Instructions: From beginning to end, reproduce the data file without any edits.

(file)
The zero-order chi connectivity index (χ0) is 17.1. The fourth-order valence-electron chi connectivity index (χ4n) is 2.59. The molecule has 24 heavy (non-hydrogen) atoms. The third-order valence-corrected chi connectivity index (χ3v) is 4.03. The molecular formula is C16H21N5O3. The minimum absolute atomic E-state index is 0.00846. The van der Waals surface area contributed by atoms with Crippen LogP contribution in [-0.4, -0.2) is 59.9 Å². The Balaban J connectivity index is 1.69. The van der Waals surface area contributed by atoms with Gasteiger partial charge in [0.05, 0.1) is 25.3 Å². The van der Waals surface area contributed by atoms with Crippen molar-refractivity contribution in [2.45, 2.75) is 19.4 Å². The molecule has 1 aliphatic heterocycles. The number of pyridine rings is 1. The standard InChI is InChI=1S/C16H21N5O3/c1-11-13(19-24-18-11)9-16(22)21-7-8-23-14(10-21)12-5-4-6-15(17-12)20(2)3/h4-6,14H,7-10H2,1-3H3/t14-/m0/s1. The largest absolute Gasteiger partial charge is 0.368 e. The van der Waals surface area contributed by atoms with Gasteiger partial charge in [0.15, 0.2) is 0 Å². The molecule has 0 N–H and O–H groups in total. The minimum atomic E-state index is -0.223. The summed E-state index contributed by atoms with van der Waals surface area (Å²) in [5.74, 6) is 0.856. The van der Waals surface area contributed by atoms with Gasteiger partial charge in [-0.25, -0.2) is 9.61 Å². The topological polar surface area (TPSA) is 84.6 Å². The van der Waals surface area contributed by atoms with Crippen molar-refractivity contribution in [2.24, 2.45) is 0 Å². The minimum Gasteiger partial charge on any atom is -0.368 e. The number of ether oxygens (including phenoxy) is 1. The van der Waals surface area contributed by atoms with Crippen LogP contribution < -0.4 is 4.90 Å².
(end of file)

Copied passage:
The zero-order chi connectivity index (χ0) is 17.1. The fourth-order valence-electron chi connectivity index (χ4n) is 2.59. The molecule has 24 heavy (non-hydrogen) atoms. The third-order valence-corrected chi connectivity index (χ3v) is 4.03. The molecular formula is C16H21N5O3. The minimum absolute atomic E-state index is 0.00846. The van der Waals surface area contributed by atoms with Crippen LogP contribution in [-0.4, -0.2) is 59.9 Å². The Balaban J connectivity index is 1.69. The van der Waals surface area contributed by atoms with Gasteiger partial charge in [0.05, 0.1) is 25.3 Å². The van der Waals surface area contributed by atoms with Crippen molar-refractivity contribution in [2.45, 2.75) is 19.4 Å². The molecule has 1 aliphatic heterocycles. The number of pyridine rings is 1. The standard InChI is InChI=1S/C16H21N5O3/c1-11-13(19-24-18-11)9-16(22)21-7-8-23-14(10-21)12-5-4-6-15(17-12)20(2)3/h4-6,14H,7-10H2,1-3H3/t14-/m0/s1. The largest absolute Gasteiger partial charge is 0.368 e. The van der Waals surface area contributed by atoms with Gasteiger partial charge in [0.15, 0.2) is 0 Å². The molecule has 0 N–H and O–H groups in total. The minimum atomic E-state index is -0.223. The summed E-state index contributed by atoms with van der Waals surface area (Å²) in [5.74, 6) is 0.856. The van der Waals surface area contributed by atoms with Gasteiger partial charge in [-0.25, -0.2) is 9.61 Å². The topological polar surface area (TPSA) is 84.6 Å². The van der Waals surface area contributed by atoms with Crippen molar-refractivity contribution in [2.24, 2.45) is 0 Å². The minimum Gasteiger partial charge on any atom is -0.368 e. The number of ether oxygens (including phenoxy) is 1. The van der Waals surface area contributed by atoms with Crippen LogP contribution < -0.4 is 4.90 Å².